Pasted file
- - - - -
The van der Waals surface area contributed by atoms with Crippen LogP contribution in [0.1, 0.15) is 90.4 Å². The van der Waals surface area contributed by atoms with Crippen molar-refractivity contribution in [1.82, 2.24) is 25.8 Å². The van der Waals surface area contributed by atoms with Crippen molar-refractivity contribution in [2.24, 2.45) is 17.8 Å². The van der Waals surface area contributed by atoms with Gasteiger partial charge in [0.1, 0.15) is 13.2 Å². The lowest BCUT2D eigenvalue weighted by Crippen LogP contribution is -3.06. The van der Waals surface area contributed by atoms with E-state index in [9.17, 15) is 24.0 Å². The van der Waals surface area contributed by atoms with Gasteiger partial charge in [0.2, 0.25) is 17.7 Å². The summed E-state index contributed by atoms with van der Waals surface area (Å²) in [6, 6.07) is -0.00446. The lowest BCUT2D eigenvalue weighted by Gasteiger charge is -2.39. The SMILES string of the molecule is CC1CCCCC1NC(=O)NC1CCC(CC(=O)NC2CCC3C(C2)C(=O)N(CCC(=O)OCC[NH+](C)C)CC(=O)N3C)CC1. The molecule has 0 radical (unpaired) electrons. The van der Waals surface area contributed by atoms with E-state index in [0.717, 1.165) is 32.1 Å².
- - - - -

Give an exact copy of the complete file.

The van der Waals surface area contributed by atoms with Crippen LogP contribution in [0.1, 0.15) is 90.4 Å². The van der Waals surface area contributed by atoms with Crippen molar-refractivity contribution in [1.82, 2.24) is 25.8 Å². The van der Waals surface area contributed by atoms with Crippen molar-refractivity contribution in [2.24, 2.45) is 17.8 Å². The van der Waals surface area contributed by atoms with Gasteiger partial charge in [0.1, 0.15) is 13.2 Å². The lowest BCUT2D eigenvalue weighted by Crippen LogP contribution is -3.06. The van der Waals surface area contributed by atoms with E-state index in [9.17, 15) is 24.0 Å². The van der Waals surface area contributed by atoms with Gasteiger partial charge in [0.2, 0.25) is 17.7 Å². The summed E-state index contributed by atoms with van der Waals surface area (Å²) in [6, 6.07) is -0.00446. The lowest BCUT2D eigenvalue weighted by Gasteiger charge is -2.39. The SMILES string of the molecule is CC1CCCCC1NC(=O)NC1CCC(CC(=O)NC2CCC3C(C2)C(=O)N(CCC(=O)OCC[NH+](C)C)CC(=O)N3C)CC1. The molecule has 0 radical (unpaired) electrons. The van der Waals surface area contributed by atoms with E-state index in [0.717, 1.165) is 32.1 Å².